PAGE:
Update in Surveillance Recommendations in Individuals With Conventional Adenomas
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Purpose of review
Conventional adenomas, which are precursors to almost 70% of colorectal carcinomas, are found in more than one-third of screening colonoscopies. Surveillance recommendations, based on adenoma size, histology, and number, have evolved over the years and are currently reflective of index adenoma categorization as either low-risk (LRA) or high-risk (HRA). In this review, recent guideline recommendations as well as primary data that have helped to shape these recommendations are presented.
Recent data have demonstrated that individuals with HRA on index exams may be at increased risk for CRC while those with LRA may have a minimal long-term risk for CRC, similar to those adults with normal index exams. Furthermore, the quality of the index exams is important for minimizing CRC risk.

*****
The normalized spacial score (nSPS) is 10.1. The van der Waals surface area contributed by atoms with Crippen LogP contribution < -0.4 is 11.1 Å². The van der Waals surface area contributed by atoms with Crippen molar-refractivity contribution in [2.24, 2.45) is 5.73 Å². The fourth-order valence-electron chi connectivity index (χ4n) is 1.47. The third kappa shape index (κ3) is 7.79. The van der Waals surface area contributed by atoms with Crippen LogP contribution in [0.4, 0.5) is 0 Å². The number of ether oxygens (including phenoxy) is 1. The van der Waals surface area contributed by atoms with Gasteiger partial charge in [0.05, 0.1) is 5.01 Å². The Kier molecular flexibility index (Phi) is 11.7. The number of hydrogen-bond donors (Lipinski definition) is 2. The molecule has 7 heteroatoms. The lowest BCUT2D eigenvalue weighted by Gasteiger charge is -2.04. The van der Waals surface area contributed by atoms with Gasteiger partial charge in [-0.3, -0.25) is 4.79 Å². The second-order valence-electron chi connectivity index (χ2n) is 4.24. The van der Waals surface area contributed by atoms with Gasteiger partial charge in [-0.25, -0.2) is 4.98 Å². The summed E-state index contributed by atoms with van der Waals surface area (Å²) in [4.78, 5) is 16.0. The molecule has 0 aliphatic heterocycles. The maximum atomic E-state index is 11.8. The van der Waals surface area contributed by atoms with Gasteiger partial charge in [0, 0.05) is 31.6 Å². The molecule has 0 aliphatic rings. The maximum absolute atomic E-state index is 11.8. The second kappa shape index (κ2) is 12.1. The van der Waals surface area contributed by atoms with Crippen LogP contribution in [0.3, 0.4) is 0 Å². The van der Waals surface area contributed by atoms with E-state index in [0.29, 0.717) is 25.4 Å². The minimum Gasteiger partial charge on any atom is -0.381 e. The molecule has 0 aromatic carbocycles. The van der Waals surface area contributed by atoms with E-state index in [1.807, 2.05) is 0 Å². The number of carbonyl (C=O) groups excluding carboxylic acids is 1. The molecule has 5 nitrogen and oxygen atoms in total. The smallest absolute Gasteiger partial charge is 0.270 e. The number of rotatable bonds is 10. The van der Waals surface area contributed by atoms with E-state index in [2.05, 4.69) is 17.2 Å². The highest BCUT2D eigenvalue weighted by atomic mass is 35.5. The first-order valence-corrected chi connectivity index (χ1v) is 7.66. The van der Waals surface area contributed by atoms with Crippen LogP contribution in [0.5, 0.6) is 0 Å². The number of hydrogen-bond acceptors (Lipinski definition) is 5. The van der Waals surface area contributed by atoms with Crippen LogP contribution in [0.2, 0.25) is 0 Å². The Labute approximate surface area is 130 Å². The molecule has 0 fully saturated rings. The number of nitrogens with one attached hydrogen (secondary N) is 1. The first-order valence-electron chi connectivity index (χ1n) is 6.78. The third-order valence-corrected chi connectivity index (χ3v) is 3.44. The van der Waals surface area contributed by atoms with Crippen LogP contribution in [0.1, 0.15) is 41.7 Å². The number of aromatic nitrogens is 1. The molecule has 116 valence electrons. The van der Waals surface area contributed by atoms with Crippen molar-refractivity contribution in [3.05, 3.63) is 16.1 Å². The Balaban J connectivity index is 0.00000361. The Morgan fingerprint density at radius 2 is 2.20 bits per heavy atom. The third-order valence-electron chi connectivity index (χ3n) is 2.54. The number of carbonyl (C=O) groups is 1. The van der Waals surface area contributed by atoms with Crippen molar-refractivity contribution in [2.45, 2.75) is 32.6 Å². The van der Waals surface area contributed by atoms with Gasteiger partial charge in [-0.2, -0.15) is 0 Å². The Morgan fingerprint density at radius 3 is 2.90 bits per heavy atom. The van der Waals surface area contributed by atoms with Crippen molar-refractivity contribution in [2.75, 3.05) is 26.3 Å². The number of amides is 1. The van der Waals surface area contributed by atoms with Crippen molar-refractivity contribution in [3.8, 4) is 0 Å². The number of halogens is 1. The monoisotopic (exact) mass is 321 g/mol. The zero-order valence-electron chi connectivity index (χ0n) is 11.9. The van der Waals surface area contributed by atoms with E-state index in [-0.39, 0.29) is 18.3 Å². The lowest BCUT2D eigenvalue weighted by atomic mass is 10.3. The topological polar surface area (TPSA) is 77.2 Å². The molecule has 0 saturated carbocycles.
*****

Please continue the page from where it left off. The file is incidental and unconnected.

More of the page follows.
While individuals with HRA may require close surveillance intervals of 3 years, those with LRA or normal exams may need longer such as 10-year follow-up.
KeywordsColorectal cancer screening Metachronous neoplasia Conventional adenoma Advanced adenoma Surveillance interval
Compliance with Ethical Standards
Conflict of Interest
Rishabh Sachdev, Rahul Sao, John W. Birk, Joseph C. Anderson, and Joel Levine declare that they have no conflict of interest.
Human and Animal Rights and Informed Consent
This article does not contain any studies with human or animal subjects performed by any of the authors.
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